|Filed Under:||Academics / General Science|
|Posts on Regator:||775|
|Posts / Week:||6.6|
|Archived Since:||March 30, 2015|
James Carroll discusses the record of Cardinal Joseph Tobin, Pope Francis’s man in Newark, New Jersey.
John Cassidy on the Congressional Budget Office’s analysis of the Senate Republicans’ health-care bill.
Richard Brody reviews “The Big Sick,” a movie by Kumail Nanjiani and Emily V. Gordon, starring Nanjiani and Zoe Kazan, and directed by Michael Showalter.
Jonathan Blitzer on what the Supreme Court ruling on President Trump’s travel ban against people in several Muslim-majority countries means in practice.
Michael Agger writes about Stephen Crowley, a father who Instagrams Photoshopped pictures of his young daughter in dangerous scenarios.
Letters respond to Rachel Aviv’s article about the Beatrice Six and Kelefa Sanneh’s wry homage to prog rock.
A local environmental activist fights to prepare her community for life beyond mining.
The tabloid is defined by its predatory spirit. Why has it embraced the President with such sycophantic zeal?
Adultery, false identities, and a lethal sedation: a baroque courtroom drama unfolds in upstate New York.
Though the plan is morally shocking, politically it is not.
Daniel Penny writes about Joseph Touchette, the ninety-three-year-old who may be the oldest drag queen in New York City.
Ben Greenman writes about the deluxe reissue of Prince’s iconic album “Purple Rain,” a remastered four-disk set that includes rarities and outtakes.
Colin Moynihan discusses the A.C.L.U. federal lawsuit filed on Wednesday by Inauguration protesters against D.C. police.
It’s one of our most widely used natural resources, but it’s scarcer than you think.
The exhibition space on the fourth floor of the New Museum, in New York, is a long room with a high ceiling. You might expect towering video screens in here, or something bulky and three-dimensional, requiring circling—entering, even. Show More Summary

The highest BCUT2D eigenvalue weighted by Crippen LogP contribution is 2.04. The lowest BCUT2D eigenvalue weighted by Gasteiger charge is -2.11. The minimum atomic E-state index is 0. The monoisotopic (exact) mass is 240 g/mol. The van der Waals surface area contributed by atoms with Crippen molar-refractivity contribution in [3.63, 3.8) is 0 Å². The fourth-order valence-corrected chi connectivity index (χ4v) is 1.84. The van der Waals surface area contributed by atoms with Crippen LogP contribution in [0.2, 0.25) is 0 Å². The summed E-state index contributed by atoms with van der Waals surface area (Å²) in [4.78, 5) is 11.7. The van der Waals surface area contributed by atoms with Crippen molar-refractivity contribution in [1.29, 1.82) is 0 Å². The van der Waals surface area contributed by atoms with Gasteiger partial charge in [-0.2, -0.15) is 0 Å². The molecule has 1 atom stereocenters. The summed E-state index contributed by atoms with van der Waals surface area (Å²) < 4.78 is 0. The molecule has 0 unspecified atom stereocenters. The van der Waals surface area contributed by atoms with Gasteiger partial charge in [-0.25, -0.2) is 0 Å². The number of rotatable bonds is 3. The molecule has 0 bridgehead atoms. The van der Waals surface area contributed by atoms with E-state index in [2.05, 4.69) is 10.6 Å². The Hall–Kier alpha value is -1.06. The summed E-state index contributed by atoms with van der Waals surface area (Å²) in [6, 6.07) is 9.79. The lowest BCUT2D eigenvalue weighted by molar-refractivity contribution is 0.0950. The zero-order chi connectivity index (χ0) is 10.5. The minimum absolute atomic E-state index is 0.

If you want to see what’s so good about Russian ballerinas, without also having to see what can be so bad about them, buy a ticket to one of Diana Vishneva’s performances with American Ballet Theatre. Don’t wait, though. She is leaving A.B.T. in late June.
Michel Houellebecq was at home the other afternoon. He lives in an apartment in a nineteen-seventies high-rise in the Thirteenth Arrondissement of Paris, a neighborhood of efficiency hotels and Asian grocery stores. The welcome mat had an English bulldog on it. Show More Summary
The landscape of American independent filmmaking is shifting as the generation that revitalized the movement in the past decade has begun to take its place in the larger industry. As a result, a new generation of filmmakers is working in a field that’s wide open for creative innovation, advancing without their predecessors’ shared artistic ideas. Show More Summary
In 1992, when the Russian-born choreographer Alexei Ratmansky, now the artist-in-residence at American Ballet Theatre, travelled with his wife, Tatiana, from Kiev to Winnipeg to join the ballet company there, they were dazzled by the aisles and aisles of food in the supermarkets. Show More Summary
“Left arm straight, head down,” Anthony Michael Hall murmured as he took his stance at the Chelsea Piers driving range. His 5-wood carved the air but only grazed the ball, which lolloped gently over the Astro-Turf toward the Hudson River. Show More Summary